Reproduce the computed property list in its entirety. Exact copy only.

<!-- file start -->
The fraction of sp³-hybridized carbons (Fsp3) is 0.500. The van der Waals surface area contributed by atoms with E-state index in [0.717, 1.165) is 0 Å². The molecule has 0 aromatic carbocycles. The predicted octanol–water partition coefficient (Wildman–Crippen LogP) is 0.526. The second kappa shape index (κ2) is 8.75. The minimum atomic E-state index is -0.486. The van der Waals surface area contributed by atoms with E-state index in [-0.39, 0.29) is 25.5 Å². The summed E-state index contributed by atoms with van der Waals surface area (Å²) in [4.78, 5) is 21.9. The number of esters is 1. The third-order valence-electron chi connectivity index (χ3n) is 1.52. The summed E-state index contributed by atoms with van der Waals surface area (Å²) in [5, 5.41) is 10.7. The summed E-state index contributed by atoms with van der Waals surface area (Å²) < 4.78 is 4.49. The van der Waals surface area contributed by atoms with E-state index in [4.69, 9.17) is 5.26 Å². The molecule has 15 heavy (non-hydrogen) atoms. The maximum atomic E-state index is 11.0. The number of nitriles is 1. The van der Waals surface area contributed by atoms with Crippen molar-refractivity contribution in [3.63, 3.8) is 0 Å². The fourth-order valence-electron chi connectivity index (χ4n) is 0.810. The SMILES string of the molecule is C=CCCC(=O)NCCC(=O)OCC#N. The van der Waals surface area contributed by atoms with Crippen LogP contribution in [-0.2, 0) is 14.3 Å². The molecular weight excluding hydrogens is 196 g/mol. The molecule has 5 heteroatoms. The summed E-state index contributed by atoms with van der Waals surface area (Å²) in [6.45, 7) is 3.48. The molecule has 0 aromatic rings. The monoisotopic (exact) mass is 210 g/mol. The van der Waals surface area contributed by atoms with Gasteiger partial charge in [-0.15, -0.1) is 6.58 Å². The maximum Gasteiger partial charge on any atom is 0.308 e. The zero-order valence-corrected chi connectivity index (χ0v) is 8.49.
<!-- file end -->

The fraction of sp³-hybridized carbons (Fsp3) is 0.500. The van der Waals surface area contributed by atoms with E-state index in [0.717, 1.165) is 0 Å². The molecule has 0 aromatic carbocycles. The predicted octanol–water partition coefficient (Wildman–Crippen LogP) is 0.526. The second kappa shape index (κ2) is 8.75. The minimum atomic E-state index is -0.486. The van der Waals surface area contributed by atoms with E-state index in [-0.39, 0.29) is 25.5 Å². The summed E-state index contributed by atoms with van der Waals surface area (Å²) in [4.78, 5) is 21.9. The number of esters is 1. The third-order valence-electron chi connectivity index (χ3n) is 1.52. The summed E-state index contributed by atoms with van der Waals surface area (Å²) in [5, 5.41) is 10.7. The summed E-state index contributed by atoms with van der Waals surface area (Å²) < 4.78 is 4.49. The van der Waals surface area contributed by atoms with E-state index in [4.69, 9.17) is 5.26 Å². The molecule has 15 heavy (non-hydrogen) atoms. The maximum atomic E-state index is 11.0. The number of nitriles is 1. The van der Waals surface area contributed by atoms with Crippen molar-refractivity contribution in [3.63, 3.8) is 0 Å². The fourth-order valence-electron chi connectivity index (χ4n) is 0.810. The SMILES string of the molecule is C=CCCC(=O)NCCC(=O)OCC#N. The van der Waals surface area contributed by atoms with Crippen LogP contribution in [-0.2, 0) is 14.3 Å². The molecular weight excluding hydrogens is 196 g/mol. The molecule has 5 heteroatoms. The summed E-state index contributed by atoms with van der Waals surface area (Å²) in [6.45, 7) is 3.48. The molecule has 0 aromatic rings. The monoisotopic (exact) mass is 210 g/mol. The van der Waals surface area contributed by atoms with Gasteiger partial charge in [-0.15, -0.1) is 6.58 Å². The maximum Gasteiger partial charge on any atom is 0.308 e. The zero-order valence-corrected chi connectivity index (χ0v) is 8.49.